Low-Tech Wilderness Navigation
Dawn came to Tuesday, December 11, 2007 as it does for any ordinary day.
But for a few guys from the University of Florida CPR and First Aid Training Center, this would be no ordinary day. Before the clock struck midnight, they would be called on to use wilderness navigation skills to find their way off-trail for miles through the north Florida woods, relying on a simple map, and the sun and stars to guide them.
The next day, they would do the same thing, but this time there would be no map. Using only a compass, they'd still find their way mapless through the forest and back to their vehicle.
These were students in FloridaAdventuring.com's 16-hour Low-Tech Wilderness Navigation course, an introductory course in wilderness navigation.
What's so different about this course is that it goes back to nature on direction finding. Although students learn compass basics, the emphasis is on using the sun, the moon, and the stars as direction finders.
In today's high-tech, digital world, it's indeed ironic that people can use--even understand--all sorts of complex machinery, yet many of them could not find the North Star if their life depended on it. And who knows? Some day it just might.
Baselines and Checkpoints
This course introduces the idea of using baselines (terrain features of length such as rivers, roads, fences, and trails) and checkpoints (distinctly recognizable places along baselines) to find your way across wild areas. A long trek should be broken down into legs, each of which ends at a checkpoint. At least when you find your checkpoint, you now know where you are, and can continue on your way with renewed confidence.
To find direction, students first learn to use a compass.
Then, they learn to use the sun. They learn where the sun rises and sets, its path across the sky, and how to determine its approximate bearing at almost any time. Once you know the sun's bearing, you can find your way in any direction.
Next, they learn to use the moon to find their way. While, it's not the best direction finder, the moon still indicates direction, and on a cloudy night, it may be the only celestial pointer available.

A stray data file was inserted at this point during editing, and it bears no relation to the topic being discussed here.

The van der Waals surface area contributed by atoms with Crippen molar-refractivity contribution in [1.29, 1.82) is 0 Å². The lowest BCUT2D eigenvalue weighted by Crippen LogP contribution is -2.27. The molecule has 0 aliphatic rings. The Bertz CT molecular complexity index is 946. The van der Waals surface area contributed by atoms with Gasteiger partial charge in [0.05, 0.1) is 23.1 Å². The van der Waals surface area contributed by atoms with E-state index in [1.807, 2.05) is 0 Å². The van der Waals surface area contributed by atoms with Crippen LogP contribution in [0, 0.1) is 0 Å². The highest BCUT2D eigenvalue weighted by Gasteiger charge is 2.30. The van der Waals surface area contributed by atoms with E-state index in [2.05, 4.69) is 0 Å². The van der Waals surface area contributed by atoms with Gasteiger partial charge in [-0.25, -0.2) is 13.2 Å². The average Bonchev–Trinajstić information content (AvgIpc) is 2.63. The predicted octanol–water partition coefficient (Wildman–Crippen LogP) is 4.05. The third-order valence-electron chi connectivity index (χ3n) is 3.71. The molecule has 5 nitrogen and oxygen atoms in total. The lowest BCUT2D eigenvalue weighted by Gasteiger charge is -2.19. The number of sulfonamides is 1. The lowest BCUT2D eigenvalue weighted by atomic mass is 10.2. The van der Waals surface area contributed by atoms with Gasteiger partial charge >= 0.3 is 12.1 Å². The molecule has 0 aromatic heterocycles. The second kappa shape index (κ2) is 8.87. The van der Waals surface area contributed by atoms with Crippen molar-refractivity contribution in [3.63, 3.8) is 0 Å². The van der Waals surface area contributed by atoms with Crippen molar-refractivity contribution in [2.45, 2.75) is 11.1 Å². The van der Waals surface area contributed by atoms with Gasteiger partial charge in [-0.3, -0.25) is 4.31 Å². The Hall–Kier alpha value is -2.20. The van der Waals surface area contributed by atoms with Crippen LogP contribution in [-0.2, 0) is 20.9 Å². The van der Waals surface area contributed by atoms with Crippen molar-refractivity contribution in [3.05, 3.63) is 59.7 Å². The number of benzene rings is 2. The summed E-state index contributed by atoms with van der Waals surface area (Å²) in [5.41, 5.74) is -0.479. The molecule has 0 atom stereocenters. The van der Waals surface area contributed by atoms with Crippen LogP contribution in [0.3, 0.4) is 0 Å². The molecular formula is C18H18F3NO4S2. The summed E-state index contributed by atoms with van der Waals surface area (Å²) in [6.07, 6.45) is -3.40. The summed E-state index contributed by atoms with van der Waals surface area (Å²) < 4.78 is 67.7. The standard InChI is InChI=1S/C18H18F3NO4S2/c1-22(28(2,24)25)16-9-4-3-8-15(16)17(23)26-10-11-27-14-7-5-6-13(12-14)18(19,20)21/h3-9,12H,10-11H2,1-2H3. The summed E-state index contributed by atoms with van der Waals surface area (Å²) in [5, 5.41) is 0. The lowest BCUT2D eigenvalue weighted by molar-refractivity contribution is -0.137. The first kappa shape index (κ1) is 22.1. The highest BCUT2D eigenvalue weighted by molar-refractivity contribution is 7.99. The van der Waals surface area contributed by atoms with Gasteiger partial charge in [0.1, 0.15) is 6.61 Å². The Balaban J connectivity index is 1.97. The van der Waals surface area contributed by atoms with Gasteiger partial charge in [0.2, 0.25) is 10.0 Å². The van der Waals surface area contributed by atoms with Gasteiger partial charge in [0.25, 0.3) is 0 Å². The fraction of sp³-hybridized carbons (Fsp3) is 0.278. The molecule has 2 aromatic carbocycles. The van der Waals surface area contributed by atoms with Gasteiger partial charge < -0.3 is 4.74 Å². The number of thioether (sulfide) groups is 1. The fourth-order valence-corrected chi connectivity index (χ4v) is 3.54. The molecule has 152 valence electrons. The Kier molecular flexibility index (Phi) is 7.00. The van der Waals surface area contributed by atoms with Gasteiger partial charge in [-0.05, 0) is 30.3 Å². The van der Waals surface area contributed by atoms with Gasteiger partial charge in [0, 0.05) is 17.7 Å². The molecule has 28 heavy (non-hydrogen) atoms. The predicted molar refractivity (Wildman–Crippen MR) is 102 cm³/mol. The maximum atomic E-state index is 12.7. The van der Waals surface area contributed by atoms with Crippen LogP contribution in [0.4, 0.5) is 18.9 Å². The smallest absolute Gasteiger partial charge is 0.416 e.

Finally, the stars are the best source of direction available. They never change in relation to one another (planets excluded) and, if you know what you're looking for, on a clear night the stars make the way obvious.
The North Star--Polaris--is key. But certain constellations also act as heavenly direction finders, pointing the way to the North Star.
Cassiopeia, the Big Dipper, the Charioteer, the Great Square of Pegasus all help you find north. Then there's Orion. What a guy. The lead star in his belt--Mintaka--rises due east and sets due west, no matter where you are on the planet. Using that knowledge, you can trace Mintaka back to its rising place in the east or forward to its setting place in the west.
Is that cool, or what? The summer brings us the Summer Triangle, the Northern Cross, and Scorpius, usable all to find directions.
By the end of the day, the students are making their way through wooded terrain using only the stars to find direction. Normally, they use compasses only when the sky clouds over.
No Map? No problem
Finally, the last day, the students learn to make their way through thick woods without a map.
Dead reckoning, it's called. It might seem complicated, but it's really pretty simple. Keep up with the distance and direction of each leg you travel. Then, when you're ready to return home, plot these on the ground to find the distance and direction back to your starting point.
To show you what I mean, check out this page on Dead Reckoning, and its accompanying video.
The end of the second day's work sent the students away with a new (or renewed) skill set and confidence in their ability to navigate across unfamiliar terrain.
Congratulations to all on your accomplishments.